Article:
• Factors Affecting Perceived Stigma in Leprosy Affected Persons in Western Nepal

      Adhikari, Bipin; Kaehler, Nils; Chapman, Robert S.; Raut, Shristi; Roche, Paul; Akogun, Oladele B. (Public Library of Science, 2014-06-05)
      Background There are various factors which construct the perception of stigma in both leprosy affected persons and unaffected persons. The main purpose of this study was to determine the level of perceived stigma and the risk factors contributing to it among leprosy affected person attending the Green Pastures Hospital, Pokhara municipality of western Nepal. Methods A cross-sectional study was conducted among 135 people affected by leprosy at Green Pastures Hospital and Rehabilitation Centre. Persons above the age of 18 were interviewed using a set of questionnaire form and Explanatory Model Interview Catalogue (EMIC). In addition, two sets of focused group discussions each containing 10 participants from the ward were conducted with the objectives of answering the frequently affected EMIC items. Results Among 135 leprosy affected persons, the median score of perceived stigma was 10 while it ranged from 0–34. Higher perceived stigma score was found in illiterate persons (p = 0.008), participants whose incomes were self-described as inadequate (p = 0.014) and who had changed their occupation due to leprosy (p = 0.018). Patients who lacked information on leprosy (p = 0.025), knowledge about the causes (p = 0.02) and transmission of leprosy (p = 0.046) and those who had perception that leprosy is a severe disease (p<0.001) and is difficult to treat (p<0.001) had higher perceived stigma score. Participants with disfigurement or deformities (p = 0.014), ulcers (p = 0.022) and odorous ulcers (p = 0.043) had higher perceived stigma score. Conclusion The factors associated with higher stigma were illiteracy, perceived economical inadequacy, change of occupation due to leprosy, lack of knowledge about leprosy, perception of leprosy as a severe disease and difficult to treat. Similarly, visible deformities and ulcers were associated with higher stigma. There is an urgent need of stigma reduction strategies focused on health education and health awareness programs in addition to the necessary rehabilitation support.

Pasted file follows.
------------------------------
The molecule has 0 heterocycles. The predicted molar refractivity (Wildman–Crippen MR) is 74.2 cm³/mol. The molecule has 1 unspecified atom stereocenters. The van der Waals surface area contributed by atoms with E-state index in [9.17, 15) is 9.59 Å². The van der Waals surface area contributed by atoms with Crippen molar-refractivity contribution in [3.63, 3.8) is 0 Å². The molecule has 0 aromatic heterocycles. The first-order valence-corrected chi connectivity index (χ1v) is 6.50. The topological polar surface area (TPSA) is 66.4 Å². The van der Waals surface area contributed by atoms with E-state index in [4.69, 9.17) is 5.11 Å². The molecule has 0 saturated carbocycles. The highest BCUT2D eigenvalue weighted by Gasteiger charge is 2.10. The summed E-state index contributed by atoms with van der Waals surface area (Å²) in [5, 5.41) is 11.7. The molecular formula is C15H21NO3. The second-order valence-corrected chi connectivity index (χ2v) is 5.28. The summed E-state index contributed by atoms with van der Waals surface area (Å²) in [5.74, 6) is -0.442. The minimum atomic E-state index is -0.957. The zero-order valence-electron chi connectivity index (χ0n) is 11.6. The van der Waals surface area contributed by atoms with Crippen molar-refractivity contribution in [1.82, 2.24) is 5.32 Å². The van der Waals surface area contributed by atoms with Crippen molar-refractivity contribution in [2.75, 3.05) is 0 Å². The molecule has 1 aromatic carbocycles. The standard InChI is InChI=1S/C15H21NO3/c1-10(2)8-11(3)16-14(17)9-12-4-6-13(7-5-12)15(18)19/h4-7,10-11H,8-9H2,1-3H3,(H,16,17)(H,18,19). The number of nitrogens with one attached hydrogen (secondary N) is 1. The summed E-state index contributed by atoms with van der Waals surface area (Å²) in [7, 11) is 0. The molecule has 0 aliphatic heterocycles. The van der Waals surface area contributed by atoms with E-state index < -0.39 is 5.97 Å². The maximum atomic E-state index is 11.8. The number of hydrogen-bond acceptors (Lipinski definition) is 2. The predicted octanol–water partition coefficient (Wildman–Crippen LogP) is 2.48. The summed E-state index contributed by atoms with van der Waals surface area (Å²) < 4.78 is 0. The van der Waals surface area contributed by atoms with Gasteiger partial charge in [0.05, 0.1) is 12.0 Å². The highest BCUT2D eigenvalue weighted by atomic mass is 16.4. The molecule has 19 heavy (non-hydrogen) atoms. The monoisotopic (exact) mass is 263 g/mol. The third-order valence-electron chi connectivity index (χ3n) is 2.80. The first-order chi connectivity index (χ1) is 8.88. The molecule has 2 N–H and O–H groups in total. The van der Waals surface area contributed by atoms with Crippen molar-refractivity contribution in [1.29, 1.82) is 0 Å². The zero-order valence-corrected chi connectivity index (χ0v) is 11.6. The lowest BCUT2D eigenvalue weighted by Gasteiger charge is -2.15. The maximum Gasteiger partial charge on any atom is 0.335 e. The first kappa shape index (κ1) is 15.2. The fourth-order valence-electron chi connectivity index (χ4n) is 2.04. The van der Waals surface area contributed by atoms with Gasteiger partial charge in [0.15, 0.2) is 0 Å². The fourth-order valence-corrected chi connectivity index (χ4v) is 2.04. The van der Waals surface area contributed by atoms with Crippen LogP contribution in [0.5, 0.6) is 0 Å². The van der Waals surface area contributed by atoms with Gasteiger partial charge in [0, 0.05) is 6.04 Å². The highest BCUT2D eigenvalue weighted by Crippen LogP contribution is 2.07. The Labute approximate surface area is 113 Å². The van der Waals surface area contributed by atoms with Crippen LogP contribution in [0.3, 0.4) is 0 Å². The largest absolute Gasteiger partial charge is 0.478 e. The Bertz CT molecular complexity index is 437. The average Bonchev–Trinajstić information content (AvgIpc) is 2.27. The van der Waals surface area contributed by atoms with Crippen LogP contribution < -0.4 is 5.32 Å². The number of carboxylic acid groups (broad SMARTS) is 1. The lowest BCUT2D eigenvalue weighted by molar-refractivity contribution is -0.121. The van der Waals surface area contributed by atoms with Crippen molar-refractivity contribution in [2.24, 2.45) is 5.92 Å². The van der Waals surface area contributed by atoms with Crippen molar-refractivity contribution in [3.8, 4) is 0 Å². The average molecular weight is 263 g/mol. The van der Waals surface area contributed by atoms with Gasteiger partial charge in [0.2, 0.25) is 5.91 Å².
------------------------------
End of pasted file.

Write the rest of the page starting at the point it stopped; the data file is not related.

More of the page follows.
• First external Quality Assurance Program for bloodstream Real-Time PCR monitoring of treatment response in clinical trials of Chagas disease

      Ramírez, JC; Parrado, R; Sulleiro, E; de la Barra, A; Rodríguez, M; Villarroel, S; Irazu, L; Alonso-Vega, C; Alves, F; Curto, MA; et al. (Public Library of Science, 2017-11-27)
      Real-Time PCR (qPCR) testing is recommended as both a diagnostic and outcome measurement of etiological treatment in clinical practice and clinical trials of Chagas disease (CD), but no external quality assurance (EQA) program provides performance assessment of the assays in use. We implemented an EQA system to evaluate the performance of molecular biology laboratories involved in qPCR based follow-up in clinical trials of CD. An EQA program was devised for three clinical trials of CD: the E1224 (NCT01489228), a pro-drug of ravuconazole; the Sampling Study (NCT01678599), that used benznidazole, both conducted in Bolivia; and the CHAGASAZOL (NCT01162967), that tested posaconazole, conducted in Spain. Four proficiency testing panels containing negative controls and seronegative blood samples spiked with 1, 10 and 100 parasite equivalents (par. eq.)/mL of four Trypanosoma cruzi stocks, were sent from the Core Lab in Argentina to the participating laboratories located in Bolivia and Spain. Panels were analyzed simultaneously, blinded to sample allocation, at 4-month intervals. In addition, 302 random blood samples from both trials carried out in Bolivia were sent to Core Lab for retesting analysis. The analysis of proficiency testing panels gave 100% of accordance (within laboratory agreement) and concordance (between laboratory agreement) for all T. cruzi stocks at 100 par. eq./mL; whereas their values ranged from 71 to 100% and from 62 to 100% at 1 and 10 par. eq./mL, respectively, depending on the T. cruzi stock. The results obtained after twelve months of preparation confirmed the stability of blood samples in guanidine-EDTA buffer. No significant differences were found between qPCR results from Bolivian laboratory and Core Lab for retested clinical samples. This EQA program for qPCR analysis of CD patient samples may significantly contribute to ensuring the quality of laboratory data generated in clinical trials and molecular diagnostics laboratories of CD.
    • Geographic Distribution and Mortality Risk Factors during the Cholera Outbreak in a Rural Region of Haiti, 2010-2011

      Page, Anne-Laure; Ciglenecki, Iza; Jasmin, Ernest Robert; Desvignes, Laurence; Grandesso, Francesco; Polonsky, Jonathan; Nicholas, Sarala; Alberti, Kathryn P; Porten, Klaudia; Luquero, Francisco J (Public Library of Science, 2015-03-26)
      In 2010 and 2011, Haiti was heavily affected by a large cholera outbreak that spread throughout the country. Although national health structure-based cholera surveillance was rapidly initiated, a substantial number of community cases might have been missed, particularly in remote areas. We conducted a community-based survey in a large rural, mountainous area across four districts of the Nord department including areas with good versus poor accessibility by road, and rapid versus delayed response to the outbreak to document the true cholera burden and assess geographic distribution and risk factors for cholera mortality.